277: Energized by the Great Spirit, the Birthing Holy One begets the vast panorama we call creation.
Day 277: December 18, 2020
Our friend Diarmuid O’Murchu has a new book coming out in February or March next year called Doing Theology in an Evolutionary Way
He introduces his book with a sweeping vision of a future
"Without Church, hierarchy, or formalized religion, it is an open-ended theological landscape, unashamedly postmodern, wild, transgressive, scary, with the proverbial mix of peril and promise. However, it has hope inscribed deep within it, and in that, more than anything else, rests its credibility and authenticity.
Read On! Hold On!
"In the course of the 20th century, theology underwent a massive paradigm shift. Only now, as we move deeper in the 21st century, are the contours becoming clear, and as yet, the implications are largely unexplored. How the shift can be named and explained will largely depend on the context out of which the interpreter is operating.
But it is also dependent on cosmic and planetary forces which today inform human consciousness to a degree unknown in previous times. These new contextual horizons include enlarged scientific understandings of cosmology and anthropology, evolutionary unfolding, quantum physics, consciousness-awareness, globalization, cultural diversity, postmodernism.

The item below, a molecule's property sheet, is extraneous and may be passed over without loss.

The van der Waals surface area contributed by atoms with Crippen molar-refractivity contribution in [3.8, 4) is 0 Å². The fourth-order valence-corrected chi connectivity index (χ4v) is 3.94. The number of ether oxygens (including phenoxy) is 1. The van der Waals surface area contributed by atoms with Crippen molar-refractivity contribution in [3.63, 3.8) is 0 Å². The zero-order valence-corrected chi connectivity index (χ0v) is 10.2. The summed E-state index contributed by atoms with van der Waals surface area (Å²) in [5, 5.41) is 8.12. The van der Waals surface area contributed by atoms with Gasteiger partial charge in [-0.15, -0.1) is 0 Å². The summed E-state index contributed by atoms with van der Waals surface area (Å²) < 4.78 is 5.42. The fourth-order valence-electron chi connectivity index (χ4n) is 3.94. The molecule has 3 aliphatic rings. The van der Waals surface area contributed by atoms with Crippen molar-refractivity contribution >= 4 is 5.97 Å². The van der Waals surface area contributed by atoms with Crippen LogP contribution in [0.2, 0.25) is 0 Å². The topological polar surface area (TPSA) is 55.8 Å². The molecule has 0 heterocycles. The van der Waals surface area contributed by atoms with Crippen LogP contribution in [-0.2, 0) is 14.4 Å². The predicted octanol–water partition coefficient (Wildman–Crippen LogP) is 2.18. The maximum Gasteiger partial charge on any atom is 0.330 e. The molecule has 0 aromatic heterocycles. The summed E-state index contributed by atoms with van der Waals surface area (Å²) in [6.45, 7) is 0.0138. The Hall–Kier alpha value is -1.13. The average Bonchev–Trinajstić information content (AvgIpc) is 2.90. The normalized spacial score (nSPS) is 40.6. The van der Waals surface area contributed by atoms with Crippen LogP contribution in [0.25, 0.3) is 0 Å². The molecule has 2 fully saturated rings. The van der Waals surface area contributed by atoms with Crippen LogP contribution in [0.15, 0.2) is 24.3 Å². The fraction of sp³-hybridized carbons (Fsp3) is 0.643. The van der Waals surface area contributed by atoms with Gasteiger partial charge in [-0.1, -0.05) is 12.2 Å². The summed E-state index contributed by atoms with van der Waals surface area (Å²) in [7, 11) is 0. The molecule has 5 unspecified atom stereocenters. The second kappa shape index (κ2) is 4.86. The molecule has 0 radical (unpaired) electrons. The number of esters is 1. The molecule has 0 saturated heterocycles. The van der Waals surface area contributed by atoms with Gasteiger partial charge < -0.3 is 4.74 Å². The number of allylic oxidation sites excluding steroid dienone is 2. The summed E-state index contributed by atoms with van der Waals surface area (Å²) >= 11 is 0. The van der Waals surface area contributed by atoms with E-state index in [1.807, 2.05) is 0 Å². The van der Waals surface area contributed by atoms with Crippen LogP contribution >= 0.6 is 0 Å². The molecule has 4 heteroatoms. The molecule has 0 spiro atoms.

As Karl Rahner hinted many years ago, the Christian of the future will be a mystic or will not be at all; this applies even more forcibly to the emerging theology of our time, bearing in mind that mysticism celebrates, above all else, the enduring oneness evidenced throughout creation. The contemporary theologian will be a multi-disciplinary visionary or s/he won’t be at all.
If theology is the science of pursuing ultimate meaning (according to Paul Tillich), today that new horizon requires familiarity with several different disciplines, and needs to transcend the time-honoured distinction between the sacred and the secular
Three theological paradigms are under review in this book. The first two belong to the confessional tradition, Christian in nature and supporting faith in Jesus as the Christ, the source of our salvation.
The third embraces a new sense of God at work, primarily in creation, and laterally in human beings. Celebration of evolutionary life, rather than salvation for humans is the newly emerging horizon.
Coming to the fore is the God who works in and through creation, rather than Jesus and the Christian narrative. As in contemporary theopoetics, the logos of Theos is shifting from an anthropocentric to a cosmic focus.
The first I name as the Co-dependent Paradigm, described simply as Creation – Fall – Redemption. The central emphasis here is on the flawed nature of everything in creation. Although it is God’s creation, God cannot rectify the fall, attributed to human recklessness (an irrational craving for power), so Jesus is missioned to rescue the flawed reality, a task that continues in the life of the Church, often ensuing in humans entangled in several co-dependent relationships. Hence, a primary reason why humans, maturing into a more adult consciousness, walk away from such an unhealthy faith-system.
The second landscape I name as the Imperial Judaeo-Christian Paradigm, which runs like this: Creation – Israel – Jesus – Church – Eschaton. More central to this paradigm is the rescuing imperial God of the Hebrew Scriptures, modelled primarily on the great King David, who in turn becomes the paradigmatic model for Jesus as Messiah. That same kingly royal imperative permeates Christianity up to our own time.